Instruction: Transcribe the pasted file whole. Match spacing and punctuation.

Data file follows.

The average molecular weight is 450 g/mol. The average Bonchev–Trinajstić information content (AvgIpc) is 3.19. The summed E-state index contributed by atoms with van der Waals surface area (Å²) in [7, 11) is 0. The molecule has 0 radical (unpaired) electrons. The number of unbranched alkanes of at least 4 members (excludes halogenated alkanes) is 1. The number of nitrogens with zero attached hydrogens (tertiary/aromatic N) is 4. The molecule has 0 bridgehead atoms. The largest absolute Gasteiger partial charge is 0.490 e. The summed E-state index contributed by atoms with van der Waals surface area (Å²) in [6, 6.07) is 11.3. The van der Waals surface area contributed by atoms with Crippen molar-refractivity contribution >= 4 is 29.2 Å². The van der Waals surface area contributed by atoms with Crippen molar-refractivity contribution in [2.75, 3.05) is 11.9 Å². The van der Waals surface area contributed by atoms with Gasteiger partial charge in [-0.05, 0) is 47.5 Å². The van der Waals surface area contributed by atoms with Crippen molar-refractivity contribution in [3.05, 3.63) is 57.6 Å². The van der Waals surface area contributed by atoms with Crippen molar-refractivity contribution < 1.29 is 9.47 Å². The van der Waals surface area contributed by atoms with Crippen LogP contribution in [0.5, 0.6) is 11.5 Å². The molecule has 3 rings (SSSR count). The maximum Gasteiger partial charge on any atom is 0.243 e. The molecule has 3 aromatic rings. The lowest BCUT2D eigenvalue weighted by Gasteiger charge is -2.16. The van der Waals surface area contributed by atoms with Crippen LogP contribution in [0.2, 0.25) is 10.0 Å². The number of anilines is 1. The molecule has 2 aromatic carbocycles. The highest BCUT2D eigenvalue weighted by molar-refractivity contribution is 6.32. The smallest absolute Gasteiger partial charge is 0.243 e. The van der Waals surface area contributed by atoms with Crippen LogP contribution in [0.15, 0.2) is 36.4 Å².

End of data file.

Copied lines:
The average molecular weight is 450 g/mol. The average Bonchev–Trinajstić information content (AvgIpc) is 3.19. The summed E-state index contributed by atoms with van der Waals surface area (Å²) in [7, 11) is 0. The molecule has 0 radical (unpaired) electrons. The number of unbranched alkanes of at least 4 members (excludes halogenated alkanes) is 1. The number of nitrogens with zero attached hydrogens (tertiary/aromatic N) is 4. The molecule has 0 bridgehead atoms. The largest absolute Gasteiger partial charge is 0.490 e. The summed E-state index contributed by atoms with van der Waals surface area (Å²) in [6, 6.07) is 11.3. The van der Waals surface area contributed by atoms with Crippen molar-refractivity contribution >= 4 is 29.2 Å². The van der Waals surface area contributed by atoms with Crippen molar-refractivity contribution in [2.75, 3.05) is 11.9 Å². The van der Waals surface area contributed by atoms with Gasteiger partial charge in [-0.05, 0) is 47.5 Å². The van der Waals surface area contributed by atoms with Crippen molar-refractivity contribution in [3.05, 3.63) is 57.6 Å². The van der Waals surface area contributed by atoms with Crippen molar-refractivity contribution < 1.29 is 9.47 Å². The van der Waals surface area contributed by atoms with Crippen LogP contribution in [0.5, 0.6) is 11.5 Å². The molecule has 3 rings (SSSR count). The maximum Gasteiger partial charge on any atom is 0.243 e. The molecule has 3 aromatic rings. The lowest BCUT2D eigenvalue weighted by Gasteiger charge is -2.16. The van der Waals surface area contributed by atoms with Crippen LogP contribution in [0.2, 0.25) is 10.0 Å². The number of anilines is 1. The molecule has 2 aromatic carbocycles. The highest BCUT2D eigenvalue weighted by molar-refractivity contribution is 6.32. The smallest absolute Gasteiger partial charge is 0.243 e. The van der Waals surface area contributed by atoms with Crippen LogP contribution in [0.15, 0.2) is 36.4 Å².